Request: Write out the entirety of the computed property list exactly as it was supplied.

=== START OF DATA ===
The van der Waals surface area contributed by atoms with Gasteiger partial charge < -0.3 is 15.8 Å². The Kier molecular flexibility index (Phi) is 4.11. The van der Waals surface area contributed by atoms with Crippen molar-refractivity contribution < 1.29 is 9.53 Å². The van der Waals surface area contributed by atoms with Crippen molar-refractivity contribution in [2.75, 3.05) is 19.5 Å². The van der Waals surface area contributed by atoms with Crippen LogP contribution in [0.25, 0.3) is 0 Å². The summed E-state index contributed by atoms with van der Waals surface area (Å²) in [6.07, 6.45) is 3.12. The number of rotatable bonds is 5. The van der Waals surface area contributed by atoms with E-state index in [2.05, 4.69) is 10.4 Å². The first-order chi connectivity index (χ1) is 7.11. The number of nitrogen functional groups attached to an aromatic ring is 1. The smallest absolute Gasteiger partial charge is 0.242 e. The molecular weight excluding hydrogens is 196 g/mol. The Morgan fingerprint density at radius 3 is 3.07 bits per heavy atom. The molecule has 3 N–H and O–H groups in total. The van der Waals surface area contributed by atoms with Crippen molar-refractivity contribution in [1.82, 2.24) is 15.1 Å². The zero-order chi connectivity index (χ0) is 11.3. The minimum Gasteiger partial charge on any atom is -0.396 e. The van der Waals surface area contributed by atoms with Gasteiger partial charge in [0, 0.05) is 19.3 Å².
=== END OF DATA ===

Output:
The van der Waals surface area contributed by atoms with Gasteiger partial charge < -0.3 is 15.8 Å². The Kier molecular flexibility index (Phi) is 4.11. The van der Waals surface area contributed by atoms with Crippen molar-refractivity contribution < 1.29 is 9.53 Å². The van der Waals surface area contributed by atoms with Crippen molar-refractivity contribution in [2.75, 3.05) is 19.5 Å². The van der Waals surface area contributed by atoms with Crippen LogP contribution in [0.25, 0.3) is 0 Å². The summed E-state index contributed by atoms with van der Waals surface area (Å²) in [6.07, 6.45) is 3.12. The number of rotatable bonds is 5. The van der Waals surface area contributed by atoms with E-state index in [2.05, 4.69) is 10.4 Å². The first-order chi connectivity index (χ1) is 7.11. The number of nitrogen functional groups attached to an aromatic ring is 1. The smallest absolute Gasteiger partial charge is 0.242 e. The molecular weight excluding hydrogens is 196 g/mol. The Morgan fingerprint density at radius 3 is 3.07 bits per heavy atom. The molecule has 3 N–H and O–H groups in total. The van der Waals surface area contributed by atoms with Crippen molar-refractivity contribution in [1.82, 2.24) is 15.1 Å². The zero-order chi connectivity index (χ0) is 11.3. The minimum Gasteiger partial charge on any atom is -0.396 e. The van der Waals surface area contributed by atoms with Gasteiger partial charge in [0, 0.05) is 19.3 Å².